Dutra: Docks will be ready for the crabs

Written by Adam Spencer, The Triplicate September 24, 2012 06:04 pm

The construction company tasked with the reconstruction of the Crescent City Harbor has assured local officials that come crab season, there will be enough space for the entire local commercial crab fleet.

Dutra Group’s regional project manager, Jim Galli, told harbor commissioners Tuesday that a minimum of 86 pilings will be installed by Nov. 15, the last day when in-water work is allowed under the permit from the California Coastal Commission. 

In order to meet the deadline, Dutra is considering moving to two shifts. 

“We would like to propose that the work window (for in-water work) be relaxed,” Galli said.

Harbormaster/CEO Richard Young said that the harbor has contacted National Marine Fisheries Service and the Coastal Commission regarding expanding the work window that is in place to minimize impact to salmonids and marine mammals.

In addition, Dutra has a consultant working to expedite the process.

“We’re currently in the information gathering stage to try to demonstrate that the impact on the marine environment would be minimal from extending the work window,” Young said. “Certainly, what’s in everyone’s best interest is to do away with the work window entirely and have these guys work through the winter to get this thing built.”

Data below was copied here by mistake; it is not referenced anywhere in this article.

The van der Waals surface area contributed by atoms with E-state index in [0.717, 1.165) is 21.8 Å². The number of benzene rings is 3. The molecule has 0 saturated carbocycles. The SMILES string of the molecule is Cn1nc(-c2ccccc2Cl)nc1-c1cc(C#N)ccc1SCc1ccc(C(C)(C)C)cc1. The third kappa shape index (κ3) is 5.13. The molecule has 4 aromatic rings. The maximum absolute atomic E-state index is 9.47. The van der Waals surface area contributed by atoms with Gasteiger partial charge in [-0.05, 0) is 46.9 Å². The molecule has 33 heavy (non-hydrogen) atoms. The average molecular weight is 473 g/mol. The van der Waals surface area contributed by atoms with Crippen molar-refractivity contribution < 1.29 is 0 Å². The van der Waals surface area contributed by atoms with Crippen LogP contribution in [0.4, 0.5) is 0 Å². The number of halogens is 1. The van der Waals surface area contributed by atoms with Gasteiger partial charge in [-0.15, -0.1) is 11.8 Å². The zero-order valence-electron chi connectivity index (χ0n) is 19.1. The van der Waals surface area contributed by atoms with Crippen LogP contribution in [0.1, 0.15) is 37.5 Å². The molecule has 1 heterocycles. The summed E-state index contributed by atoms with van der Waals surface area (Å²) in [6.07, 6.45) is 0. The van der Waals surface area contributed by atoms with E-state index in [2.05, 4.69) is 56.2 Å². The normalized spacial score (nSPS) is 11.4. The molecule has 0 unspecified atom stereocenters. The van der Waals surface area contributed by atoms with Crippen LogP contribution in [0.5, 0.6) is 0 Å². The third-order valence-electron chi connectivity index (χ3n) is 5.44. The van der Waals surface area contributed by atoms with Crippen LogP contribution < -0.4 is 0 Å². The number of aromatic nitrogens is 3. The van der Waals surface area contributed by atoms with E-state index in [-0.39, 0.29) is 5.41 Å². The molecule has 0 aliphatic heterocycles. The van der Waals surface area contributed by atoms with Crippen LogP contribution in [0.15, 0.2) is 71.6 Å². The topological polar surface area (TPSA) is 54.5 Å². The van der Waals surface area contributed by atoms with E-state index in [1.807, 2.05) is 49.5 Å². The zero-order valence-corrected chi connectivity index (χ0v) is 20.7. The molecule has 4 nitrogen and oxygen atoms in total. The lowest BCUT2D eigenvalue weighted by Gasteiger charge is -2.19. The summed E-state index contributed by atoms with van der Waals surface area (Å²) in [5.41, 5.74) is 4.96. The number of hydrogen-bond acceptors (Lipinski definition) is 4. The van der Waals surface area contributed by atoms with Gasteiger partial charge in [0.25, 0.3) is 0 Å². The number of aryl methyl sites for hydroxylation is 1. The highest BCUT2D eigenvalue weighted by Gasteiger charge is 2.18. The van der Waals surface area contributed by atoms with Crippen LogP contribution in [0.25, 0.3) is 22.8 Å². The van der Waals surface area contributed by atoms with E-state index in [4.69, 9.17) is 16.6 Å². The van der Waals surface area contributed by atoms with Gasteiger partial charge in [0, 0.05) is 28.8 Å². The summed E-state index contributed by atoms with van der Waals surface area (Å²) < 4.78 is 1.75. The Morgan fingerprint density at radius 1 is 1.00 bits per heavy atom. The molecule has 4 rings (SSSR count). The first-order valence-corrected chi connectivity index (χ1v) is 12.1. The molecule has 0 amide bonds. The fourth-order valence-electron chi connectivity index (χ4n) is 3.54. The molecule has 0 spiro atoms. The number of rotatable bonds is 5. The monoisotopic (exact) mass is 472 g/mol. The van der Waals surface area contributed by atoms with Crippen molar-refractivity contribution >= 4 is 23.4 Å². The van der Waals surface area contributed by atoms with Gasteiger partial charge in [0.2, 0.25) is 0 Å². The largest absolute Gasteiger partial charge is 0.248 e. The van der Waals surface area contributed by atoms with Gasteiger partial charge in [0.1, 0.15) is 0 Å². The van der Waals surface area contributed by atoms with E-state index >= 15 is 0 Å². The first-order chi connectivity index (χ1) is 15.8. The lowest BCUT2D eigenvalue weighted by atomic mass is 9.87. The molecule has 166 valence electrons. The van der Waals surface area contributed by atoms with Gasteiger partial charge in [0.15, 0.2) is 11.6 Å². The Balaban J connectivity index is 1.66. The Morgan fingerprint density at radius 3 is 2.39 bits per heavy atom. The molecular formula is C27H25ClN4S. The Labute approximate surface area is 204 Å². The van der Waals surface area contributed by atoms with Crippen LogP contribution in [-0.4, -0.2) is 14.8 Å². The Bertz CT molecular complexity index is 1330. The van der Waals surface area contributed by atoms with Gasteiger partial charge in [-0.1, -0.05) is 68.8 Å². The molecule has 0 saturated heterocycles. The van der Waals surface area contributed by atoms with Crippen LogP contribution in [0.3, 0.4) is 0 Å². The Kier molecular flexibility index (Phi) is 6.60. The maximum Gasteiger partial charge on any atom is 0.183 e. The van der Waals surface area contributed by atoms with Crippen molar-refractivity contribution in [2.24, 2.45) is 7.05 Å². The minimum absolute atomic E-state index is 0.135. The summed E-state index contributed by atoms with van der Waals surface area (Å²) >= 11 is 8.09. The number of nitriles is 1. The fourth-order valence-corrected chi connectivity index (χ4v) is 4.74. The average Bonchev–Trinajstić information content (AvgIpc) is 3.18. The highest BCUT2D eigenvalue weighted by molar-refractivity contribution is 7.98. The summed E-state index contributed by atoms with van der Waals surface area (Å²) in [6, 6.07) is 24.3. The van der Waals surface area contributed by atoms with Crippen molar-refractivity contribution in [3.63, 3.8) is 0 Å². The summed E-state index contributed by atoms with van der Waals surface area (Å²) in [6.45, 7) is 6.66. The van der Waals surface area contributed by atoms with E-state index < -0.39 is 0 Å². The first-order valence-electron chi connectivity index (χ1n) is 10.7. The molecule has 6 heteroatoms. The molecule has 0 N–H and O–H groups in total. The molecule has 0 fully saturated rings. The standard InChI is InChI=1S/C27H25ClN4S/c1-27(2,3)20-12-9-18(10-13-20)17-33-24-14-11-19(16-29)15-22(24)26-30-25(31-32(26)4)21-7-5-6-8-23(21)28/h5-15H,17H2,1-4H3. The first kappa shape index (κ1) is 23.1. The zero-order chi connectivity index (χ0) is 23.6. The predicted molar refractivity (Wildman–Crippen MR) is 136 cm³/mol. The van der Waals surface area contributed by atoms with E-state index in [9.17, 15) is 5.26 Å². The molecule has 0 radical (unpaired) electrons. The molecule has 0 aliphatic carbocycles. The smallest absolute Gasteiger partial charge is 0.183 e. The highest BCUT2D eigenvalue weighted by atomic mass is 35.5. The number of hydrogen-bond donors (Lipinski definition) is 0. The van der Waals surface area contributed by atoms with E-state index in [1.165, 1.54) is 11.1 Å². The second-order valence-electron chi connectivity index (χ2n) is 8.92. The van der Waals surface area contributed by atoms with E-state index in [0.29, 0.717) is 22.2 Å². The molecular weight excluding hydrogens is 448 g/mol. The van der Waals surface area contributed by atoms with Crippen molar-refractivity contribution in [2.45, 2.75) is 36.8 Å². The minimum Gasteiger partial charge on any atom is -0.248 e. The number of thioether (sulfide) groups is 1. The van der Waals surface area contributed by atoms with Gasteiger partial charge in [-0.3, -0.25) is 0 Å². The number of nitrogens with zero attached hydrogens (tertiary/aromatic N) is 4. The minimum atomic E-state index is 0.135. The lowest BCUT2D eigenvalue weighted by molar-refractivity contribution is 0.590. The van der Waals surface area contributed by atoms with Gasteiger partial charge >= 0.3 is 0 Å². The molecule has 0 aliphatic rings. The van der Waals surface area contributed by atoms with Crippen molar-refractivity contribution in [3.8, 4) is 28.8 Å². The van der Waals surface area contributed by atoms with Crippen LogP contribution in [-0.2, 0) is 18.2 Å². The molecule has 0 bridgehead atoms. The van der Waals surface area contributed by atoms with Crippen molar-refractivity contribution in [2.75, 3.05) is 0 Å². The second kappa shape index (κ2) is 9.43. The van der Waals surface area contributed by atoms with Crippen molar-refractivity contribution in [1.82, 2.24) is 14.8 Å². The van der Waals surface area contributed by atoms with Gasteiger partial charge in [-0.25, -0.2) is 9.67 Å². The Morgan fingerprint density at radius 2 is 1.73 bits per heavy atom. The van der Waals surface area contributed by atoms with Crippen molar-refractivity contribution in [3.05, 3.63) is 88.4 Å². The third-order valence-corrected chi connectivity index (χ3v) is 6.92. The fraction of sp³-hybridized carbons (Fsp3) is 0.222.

An alternative drilling method proposed by Dutra may make the extension more likely.

The method outlined for the pilings and docks in the harbor engineers’ design was to drill a 48-inch diameter hole, locate the 30-inch piling precisely in the hole, cement the piling in place, and then build the floating cement docks to the pilings.

Dutra proposed building the docks in the water, dropping a piling through the pile hoop on the dock, and drilling a 30-inch hole (from the inside  of the piling) that pulls the piling into the hole during drilling.

Young said that the alternative drilling method for installing pilings will have less impact since workers will be drilling inside the piling minimizing sound levels  and turbidity created from stirred up sediment.

The harbor’s engineering team is now satisfied with the information provided by Dutra Construction’s engineers, demonstrating that the alternative drilling method will produce as good of a  result as the originally proposed drilling method, Young said.

The specialized drill bit was  constructed in Eugene this week, and drilling is expected to start next week or the first week of October at the latest, Galli said.

Finger and mainwalk floats, the primary docks, are scheduled to arrive this week or the first week of October.

“We’ve used up a lot of float, but we’re still on schedule,” Young said.

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